moderated Sharing temporary dictionary files


Udo Egner-Walter
 

Hi Mark, 

Dictionary files are stored in your settings folder with the name of the application (and extension .jdf) or in case of all applications with the name "default.jdf". 

If your technical conference is based on an offline application/desktop application you can only overwrite existing application JDF files or since the JDF files are text based writing a script to add the entries at the end of this text file. 

If your technical conference is based on an internet site used in a browser you can use domain-specific files.  If you want to create a dictionary file, let's say for a website called "www.my-site.com" you can do this: 

- Open your site in the browser 
- Press JAWS+D to open Dictionary Manager. If there's no dictionary file created for your browser, JAWS will  ask you to make a new one. 
- If the Dictionary Manager app is on the screen go to file menu and open it. 
- There's an entry for making a domain-specific Dictionary Manger file (I don't know the exact name since I'm not using an English version of JAWS)

The entries you make within this file are stored in "www.my-site.com.jdf". You can copy this file from your Settings Folder and mail it to other persons if you like. Every time they will visit your site (www.my-site.com) JAWS will load this file and unload it if you are going to another URL.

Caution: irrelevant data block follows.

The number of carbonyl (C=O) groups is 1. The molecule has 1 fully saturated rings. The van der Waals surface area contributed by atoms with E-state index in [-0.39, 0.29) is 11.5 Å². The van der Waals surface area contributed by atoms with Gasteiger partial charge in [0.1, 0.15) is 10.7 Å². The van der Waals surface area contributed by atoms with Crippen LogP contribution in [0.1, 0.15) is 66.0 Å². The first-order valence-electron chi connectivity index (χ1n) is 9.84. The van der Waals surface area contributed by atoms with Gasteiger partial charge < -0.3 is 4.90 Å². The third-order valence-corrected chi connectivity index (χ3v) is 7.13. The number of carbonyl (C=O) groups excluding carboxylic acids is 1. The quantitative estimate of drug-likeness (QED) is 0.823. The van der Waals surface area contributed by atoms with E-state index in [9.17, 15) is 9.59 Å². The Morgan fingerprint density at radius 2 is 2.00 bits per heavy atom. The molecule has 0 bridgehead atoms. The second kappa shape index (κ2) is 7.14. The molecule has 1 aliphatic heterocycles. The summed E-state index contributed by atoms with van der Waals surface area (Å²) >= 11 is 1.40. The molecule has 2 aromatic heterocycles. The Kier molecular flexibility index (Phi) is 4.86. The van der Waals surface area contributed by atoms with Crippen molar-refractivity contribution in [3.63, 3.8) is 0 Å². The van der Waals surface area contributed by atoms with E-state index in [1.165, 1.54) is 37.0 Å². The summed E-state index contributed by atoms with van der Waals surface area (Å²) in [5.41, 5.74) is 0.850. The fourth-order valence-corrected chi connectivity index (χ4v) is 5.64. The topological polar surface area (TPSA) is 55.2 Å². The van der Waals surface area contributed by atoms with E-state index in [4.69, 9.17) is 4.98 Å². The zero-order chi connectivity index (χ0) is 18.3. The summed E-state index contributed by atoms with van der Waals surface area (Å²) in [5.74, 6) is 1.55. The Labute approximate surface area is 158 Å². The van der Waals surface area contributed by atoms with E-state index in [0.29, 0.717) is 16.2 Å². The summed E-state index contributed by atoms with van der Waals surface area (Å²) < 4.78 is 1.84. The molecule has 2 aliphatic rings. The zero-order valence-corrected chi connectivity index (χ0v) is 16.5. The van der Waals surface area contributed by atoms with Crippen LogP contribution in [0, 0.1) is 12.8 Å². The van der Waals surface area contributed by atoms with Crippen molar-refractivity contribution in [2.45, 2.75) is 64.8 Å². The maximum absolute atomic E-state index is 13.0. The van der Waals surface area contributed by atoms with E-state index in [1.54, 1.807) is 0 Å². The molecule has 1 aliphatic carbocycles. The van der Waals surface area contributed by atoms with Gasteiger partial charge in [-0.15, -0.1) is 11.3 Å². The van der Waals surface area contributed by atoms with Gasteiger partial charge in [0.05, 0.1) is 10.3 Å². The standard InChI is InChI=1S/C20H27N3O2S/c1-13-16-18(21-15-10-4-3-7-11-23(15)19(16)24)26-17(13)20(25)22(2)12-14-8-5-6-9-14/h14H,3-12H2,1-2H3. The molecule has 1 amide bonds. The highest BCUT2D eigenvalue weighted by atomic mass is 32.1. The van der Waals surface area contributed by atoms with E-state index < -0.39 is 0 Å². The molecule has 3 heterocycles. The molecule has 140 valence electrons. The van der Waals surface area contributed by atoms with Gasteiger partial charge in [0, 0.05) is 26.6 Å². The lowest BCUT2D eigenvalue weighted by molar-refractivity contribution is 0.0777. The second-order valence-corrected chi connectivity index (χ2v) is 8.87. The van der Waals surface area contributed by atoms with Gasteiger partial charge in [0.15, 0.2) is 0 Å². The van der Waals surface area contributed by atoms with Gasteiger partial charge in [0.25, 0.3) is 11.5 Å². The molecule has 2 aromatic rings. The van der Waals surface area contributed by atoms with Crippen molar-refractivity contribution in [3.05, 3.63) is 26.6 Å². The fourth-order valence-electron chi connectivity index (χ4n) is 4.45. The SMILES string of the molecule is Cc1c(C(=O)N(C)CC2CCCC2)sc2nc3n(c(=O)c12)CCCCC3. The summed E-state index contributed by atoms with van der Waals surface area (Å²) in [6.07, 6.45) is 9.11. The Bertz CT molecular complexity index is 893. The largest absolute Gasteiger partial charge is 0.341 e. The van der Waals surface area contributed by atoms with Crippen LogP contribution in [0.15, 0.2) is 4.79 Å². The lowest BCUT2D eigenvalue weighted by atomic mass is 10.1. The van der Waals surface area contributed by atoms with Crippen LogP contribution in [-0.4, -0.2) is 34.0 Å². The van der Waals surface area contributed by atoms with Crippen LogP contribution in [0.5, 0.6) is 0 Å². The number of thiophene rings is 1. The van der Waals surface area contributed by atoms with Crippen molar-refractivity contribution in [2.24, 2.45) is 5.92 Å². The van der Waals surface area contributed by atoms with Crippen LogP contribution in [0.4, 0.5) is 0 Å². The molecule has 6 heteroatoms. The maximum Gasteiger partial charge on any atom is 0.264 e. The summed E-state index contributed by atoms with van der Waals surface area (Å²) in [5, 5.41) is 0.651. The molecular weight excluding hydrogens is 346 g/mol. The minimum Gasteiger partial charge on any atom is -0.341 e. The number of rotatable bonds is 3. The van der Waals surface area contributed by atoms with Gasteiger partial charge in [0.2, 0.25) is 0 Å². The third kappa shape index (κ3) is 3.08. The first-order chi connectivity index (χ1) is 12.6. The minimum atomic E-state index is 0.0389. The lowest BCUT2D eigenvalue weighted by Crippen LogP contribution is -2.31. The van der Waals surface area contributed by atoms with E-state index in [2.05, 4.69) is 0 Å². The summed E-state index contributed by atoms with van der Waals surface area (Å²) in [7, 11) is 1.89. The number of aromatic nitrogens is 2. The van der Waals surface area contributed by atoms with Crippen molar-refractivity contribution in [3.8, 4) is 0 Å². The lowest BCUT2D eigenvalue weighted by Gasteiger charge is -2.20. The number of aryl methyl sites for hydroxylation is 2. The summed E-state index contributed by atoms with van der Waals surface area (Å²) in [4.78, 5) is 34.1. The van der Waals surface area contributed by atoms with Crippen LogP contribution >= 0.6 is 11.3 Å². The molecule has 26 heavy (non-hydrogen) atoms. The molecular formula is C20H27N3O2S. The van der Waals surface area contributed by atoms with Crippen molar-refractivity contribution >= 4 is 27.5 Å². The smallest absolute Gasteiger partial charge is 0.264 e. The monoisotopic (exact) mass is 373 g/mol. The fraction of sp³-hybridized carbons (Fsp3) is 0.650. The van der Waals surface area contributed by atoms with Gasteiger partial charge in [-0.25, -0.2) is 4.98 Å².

Hope this helps
Udo 




Am 18.03.2021 um 12:13 schrieb Mark <mweiler@...>:

There was a bit of a discussion about dictionary files earlier and here's another scenario. Imagine you are hosting an event, like a technical conference, and would like to share a JAWS dictionary file that contains entries that are unique to the conference's online experience.  In some cases, there could be a lot of entries, especially if a conference web platform uses lots of specialized terms. Rather than expect guests to manually add those entries, you'd like to share a dictionary file called "my conference.jdf". Guest could load it at the start of the conference, and then when it's done, unload the file.  Anyone have experience in this sort of thing?


Mark
 

There was a bit of a discussion about dictionary files earlier and here's another scenario. Imagine you are hosting an event, like a technical conference, and would like to share a JAWS dictionary file that contains entries that are unique to the conference's online experience.  In some cases, there could be a lot of entries, especially if a conference web platform uses lots of specialized terms. Rather than expect guests to manually add those entries, you'd like to share a dictionary file called "my conference.jdf". Guest could load it at the start of the conference, and then when it's done, unload the file.  Anyone have experience in this sort of thing?